After four weeks, countless entries and an album full of beautiful stories and photographs to flick through, our photo competition has come to an end. Last week we showcased our ten finalists at the Who Do You Think You Are? Live event and after 3 days and over 400 votes, we have our winner!
Congratulations to Alison Blundell whose grandparents’ wedding photo, and the moving story that took place behind the lens, struck a chord with us and so many others.
We couldn’t help but get in touch with Alison and find out a little more about her scanned photo – shown alongside Alison and her husband on the same spot almost a century later...
Tell us a little about your photograph – whose wedding day is this?
The photo was taken in 1907 on the day of my Grandparents wedding, what beautiful bouquets and hats they had back then!
How did you come across this photograph?
[In 2006] I went to visit one of my father's elderly cousins, who I hadn't seen since
I was a child, and to chat with him about his memories. This was one of the family photos he showed me that day and was later copied. He had no idea where the photo had been taken.
Another of the photos I had been given was also one of my Great Grand Parents and their imposing, impressive home. This had inspired me to start researching the family and their past.
As part of my family history researching I had found my Great Grandparents and family in the 1901 census There were nine children and two servants in the house. As a child I had been led to believe that the big house had been demolished and the area redeveloped. On a visit to a local studies library I asked where on an old map they would have lived. Imagine my surprise when the archivist suggested I should go and see the house for myself. In the rain and fading light I was overjoyed to see the same house from the photograph. Even more excitement when around the back of the house was the same turreted structure that was in the wedding photograph.
What happened next?
I wrote to the owners asking if I could visit but unfortunately I heard nothing, my letter was lost in the post. I had given up on getting a reply and sadly my husband had been diagnosed with a terminal illness but then, a year later I had a phone call. The letter had just arrived and we were invited to visit!
It was an emotional moment when almost 100 years to the day I had a photograph taken with my husband in the same spot. My husband passed away 9 months later.
Have you been inspired to look back further through your family history, are there other lost memories waiting to be discovered?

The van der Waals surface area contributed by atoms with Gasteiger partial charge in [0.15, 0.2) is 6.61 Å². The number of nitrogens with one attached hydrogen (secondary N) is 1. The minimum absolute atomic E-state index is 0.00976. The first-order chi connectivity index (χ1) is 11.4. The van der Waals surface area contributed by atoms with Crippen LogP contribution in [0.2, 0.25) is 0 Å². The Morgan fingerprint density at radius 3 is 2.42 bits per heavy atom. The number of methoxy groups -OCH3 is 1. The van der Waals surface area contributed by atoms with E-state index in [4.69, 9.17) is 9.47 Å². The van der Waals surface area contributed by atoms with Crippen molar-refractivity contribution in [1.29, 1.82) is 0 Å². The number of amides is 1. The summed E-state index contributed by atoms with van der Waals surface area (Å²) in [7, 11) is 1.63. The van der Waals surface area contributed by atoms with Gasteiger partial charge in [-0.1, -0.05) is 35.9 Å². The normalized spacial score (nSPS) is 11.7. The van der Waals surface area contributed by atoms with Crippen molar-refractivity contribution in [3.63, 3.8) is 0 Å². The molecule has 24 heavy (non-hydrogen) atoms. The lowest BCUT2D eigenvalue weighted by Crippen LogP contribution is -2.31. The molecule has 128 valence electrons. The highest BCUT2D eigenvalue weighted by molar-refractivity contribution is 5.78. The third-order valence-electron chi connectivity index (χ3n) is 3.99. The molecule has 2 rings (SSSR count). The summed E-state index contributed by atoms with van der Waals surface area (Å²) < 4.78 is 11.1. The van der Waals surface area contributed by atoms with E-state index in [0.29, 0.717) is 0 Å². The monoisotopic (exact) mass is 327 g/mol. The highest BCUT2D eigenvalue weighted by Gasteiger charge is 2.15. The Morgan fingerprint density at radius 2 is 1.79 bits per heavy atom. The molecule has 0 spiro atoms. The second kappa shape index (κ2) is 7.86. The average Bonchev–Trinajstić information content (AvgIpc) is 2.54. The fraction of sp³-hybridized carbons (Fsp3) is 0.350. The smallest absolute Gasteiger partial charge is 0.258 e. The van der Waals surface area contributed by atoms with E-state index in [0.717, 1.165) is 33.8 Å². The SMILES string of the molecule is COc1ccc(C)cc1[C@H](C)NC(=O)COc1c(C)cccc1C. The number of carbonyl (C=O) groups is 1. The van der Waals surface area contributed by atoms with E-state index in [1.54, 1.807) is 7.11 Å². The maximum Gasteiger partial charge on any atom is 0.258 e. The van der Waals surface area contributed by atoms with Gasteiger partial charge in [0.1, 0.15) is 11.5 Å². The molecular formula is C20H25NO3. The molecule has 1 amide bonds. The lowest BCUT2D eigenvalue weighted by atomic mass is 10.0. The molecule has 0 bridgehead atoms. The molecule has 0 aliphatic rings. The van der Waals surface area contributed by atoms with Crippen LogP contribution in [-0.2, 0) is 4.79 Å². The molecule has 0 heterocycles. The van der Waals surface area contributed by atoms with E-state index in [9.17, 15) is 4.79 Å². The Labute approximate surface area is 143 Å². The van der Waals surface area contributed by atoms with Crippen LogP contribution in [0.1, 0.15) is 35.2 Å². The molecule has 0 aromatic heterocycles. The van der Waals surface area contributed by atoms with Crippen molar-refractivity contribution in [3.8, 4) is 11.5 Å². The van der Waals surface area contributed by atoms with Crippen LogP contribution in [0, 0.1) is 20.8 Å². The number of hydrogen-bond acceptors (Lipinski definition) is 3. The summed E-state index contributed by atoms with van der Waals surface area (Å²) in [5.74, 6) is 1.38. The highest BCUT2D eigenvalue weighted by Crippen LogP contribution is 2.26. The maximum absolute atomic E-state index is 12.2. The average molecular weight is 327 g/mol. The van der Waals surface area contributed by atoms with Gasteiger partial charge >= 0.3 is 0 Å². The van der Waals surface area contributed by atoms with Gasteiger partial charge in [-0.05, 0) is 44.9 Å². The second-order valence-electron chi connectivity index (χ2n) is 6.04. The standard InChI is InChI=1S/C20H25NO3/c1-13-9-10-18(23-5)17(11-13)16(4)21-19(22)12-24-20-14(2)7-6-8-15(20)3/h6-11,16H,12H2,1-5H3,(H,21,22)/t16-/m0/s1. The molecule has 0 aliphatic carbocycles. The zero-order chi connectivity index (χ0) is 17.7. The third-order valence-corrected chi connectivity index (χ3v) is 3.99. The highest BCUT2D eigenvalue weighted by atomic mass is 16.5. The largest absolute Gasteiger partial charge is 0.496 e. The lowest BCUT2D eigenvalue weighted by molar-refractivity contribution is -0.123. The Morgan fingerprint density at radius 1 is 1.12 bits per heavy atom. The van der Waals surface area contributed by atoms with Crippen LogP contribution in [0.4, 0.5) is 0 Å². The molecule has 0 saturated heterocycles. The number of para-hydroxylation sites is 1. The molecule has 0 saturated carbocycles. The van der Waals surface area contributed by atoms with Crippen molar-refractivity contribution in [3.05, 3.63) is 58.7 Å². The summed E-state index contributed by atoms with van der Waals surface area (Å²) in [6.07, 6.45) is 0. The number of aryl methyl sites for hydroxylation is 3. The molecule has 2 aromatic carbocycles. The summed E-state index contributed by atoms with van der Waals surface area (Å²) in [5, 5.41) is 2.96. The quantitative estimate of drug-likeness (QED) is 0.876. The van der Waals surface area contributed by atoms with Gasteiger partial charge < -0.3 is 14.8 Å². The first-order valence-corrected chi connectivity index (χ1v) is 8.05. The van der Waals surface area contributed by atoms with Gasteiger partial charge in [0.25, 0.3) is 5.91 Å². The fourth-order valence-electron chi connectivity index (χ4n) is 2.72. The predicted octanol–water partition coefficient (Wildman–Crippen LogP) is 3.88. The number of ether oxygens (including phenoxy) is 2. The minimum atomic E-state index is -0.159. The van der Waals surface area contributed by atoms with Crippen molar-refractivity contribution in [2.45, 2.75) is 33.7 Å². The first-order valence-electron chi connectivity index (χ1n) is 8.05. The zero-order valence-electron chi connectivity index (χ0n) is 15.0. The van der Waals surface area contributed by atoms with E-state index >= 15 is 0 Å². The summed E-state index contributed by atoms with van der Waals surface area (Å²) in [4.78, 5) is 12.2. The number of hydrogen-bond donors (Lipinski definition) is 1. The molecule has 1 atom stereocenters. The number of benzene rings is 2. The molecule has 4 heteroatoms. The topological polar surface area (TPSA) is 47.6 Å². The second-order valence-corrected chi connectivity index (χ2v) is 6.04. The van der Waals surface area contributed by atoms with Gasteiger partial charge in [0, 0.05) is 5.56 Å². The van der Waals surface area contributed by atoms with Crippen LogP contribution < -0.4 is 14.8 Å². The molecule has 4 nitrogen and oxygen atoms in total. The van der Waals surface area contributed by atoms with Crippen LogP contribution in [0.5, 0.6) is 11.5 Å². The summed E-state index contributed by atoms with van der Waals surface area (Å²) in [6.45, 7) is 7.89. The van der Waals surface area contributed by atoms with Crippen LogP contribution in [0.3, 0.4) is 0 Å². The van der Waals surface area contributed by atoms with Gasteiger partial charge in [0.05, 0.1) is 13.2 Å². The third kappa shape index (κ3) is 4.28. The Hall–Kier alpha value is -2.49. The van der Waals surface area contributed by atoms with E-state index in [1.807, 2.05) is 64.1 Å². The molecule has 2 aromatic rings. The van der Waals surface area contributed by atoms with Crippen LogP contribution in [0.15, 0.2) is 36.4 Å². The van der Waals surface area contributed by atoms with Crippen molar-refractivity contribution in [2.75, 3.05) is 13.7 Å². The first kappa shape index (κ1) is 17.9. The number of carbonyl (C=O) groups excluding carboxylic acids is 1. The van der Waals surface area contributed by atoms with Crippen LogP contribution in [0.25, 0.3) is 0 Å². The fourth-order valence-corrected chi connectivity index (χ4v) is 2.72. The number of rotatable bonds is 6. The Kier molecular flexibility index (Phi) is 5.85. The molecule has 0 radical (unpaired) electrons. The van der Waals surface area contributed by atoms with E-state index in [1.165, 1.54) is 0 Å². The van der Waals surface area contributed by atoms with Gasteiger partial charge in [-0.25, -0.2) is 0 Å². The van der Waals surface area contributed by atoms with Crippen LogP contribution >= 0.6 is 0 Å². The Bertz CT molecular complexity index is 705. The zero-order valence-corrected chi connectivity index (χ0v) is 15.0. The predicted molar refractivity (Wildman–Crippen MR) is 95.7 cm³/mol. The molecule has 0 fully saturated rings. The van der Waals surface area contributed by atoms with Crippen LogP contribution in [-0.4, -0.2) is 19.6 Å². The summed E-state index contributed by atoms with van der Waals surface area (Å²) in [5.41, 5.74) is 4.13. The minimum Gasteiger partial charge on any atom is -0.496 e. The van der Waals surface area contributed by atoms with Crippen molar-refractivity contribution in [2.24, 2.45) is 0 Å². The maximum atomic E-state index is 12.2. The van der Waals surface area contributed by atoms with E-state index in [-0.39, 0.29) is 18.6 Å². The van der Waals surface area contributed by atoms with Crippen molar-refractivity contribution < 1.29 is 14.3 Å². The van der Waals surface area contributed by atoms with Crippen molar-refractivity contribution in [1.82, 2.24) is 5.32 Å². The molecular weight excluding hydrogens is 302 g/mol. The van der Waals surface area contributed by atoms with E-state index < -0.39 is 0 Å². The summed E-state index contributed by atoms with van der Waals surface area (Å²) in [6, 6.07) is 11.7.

I have continued to look back through my family history and discovered that the bride’s great grandfather was a master of one of twelve great livery companies and as such had an invitation to the coronation of King George IV.
If you would like to see other fascinating competition entries, head over to our Facebook page.
For the past 3 weeks, Love to Learn have been on the hunt for old photographs and treasured family memories for our latest competition with Who Do You Think You Are? Live. We have loved pouring through the entries so far as photos of Great Grandfathers, Grandmothers, Great Uncles and Mother’s have been shared. Check out the album of photos and let us know your favourite so far.
Above all, we’ve enjoyed hearing the stories behind the photographs and when Valerie’s entry came through we couldn’t help but get in touch to find out more! For Valerie, looking back at her family photos doesn’t just bring back forgotten memories from the past, but also unearths a whole new family and future friendships.
• Can you tell us a little about your photo?
This picture was taken in 1916 while Geoffrey was in the RFC, and represents a whole new family for me. In 2003, out of the blue I received a letter from a stranger living in Northern Ireland - in fact the stranger was my father’s first cousin. He was researching our family tree and knew little about his 'English' family. His father and my grandfather were brothers. I was never made aware of this ‘Irish’ family, but from that first letter, we have become good friends. I have even visited Geoffrey’s grandson in Australia.
• What happened to Geoffrey and his brother Roderic?
Roderic is my grandfather who stayed in England, his brother Geoffrey moved after WW2 to Northern Ireland. It was Roderic's son Peter, my father, who was killed in WW2. The two brothers, both in the RFC, rose to become Professor Geoffrey Hill, MC and Air Chief Marshall Sir Roderic Hill KCB, MC, AFC, pioneers of British aviation in very different ways. Both their subsequent careers are widely documented in their specialist areas. Both brothers died in the mid-50s, Roderic in 1954 and Geoffrey in 1955.
• How do you look after precious memories such as these?
Have you saved all your family photos for generations to come? My grandfather's records are widely distributed between various institutions but I personally have obviously kept what I have had from my childhood. I have also scanned or photocopied anything else that I have come across. When I met Desmond, Geoffrey's son, I copied all I had for him and similarly copied as much of the material he had for my records.
• Has this inspired you to look deeper in to your family history?
Is this something you would recommend to others? I would certainly recommend researching your family roots as an interesting way of illustrating history. Two of our own grandchildren are interested in historical events so for them I have produced time-lines showing where and what members of our family were doing at times of important historical events.
Thank you so much Valerie for sharing your story with us, best of luck in the competition.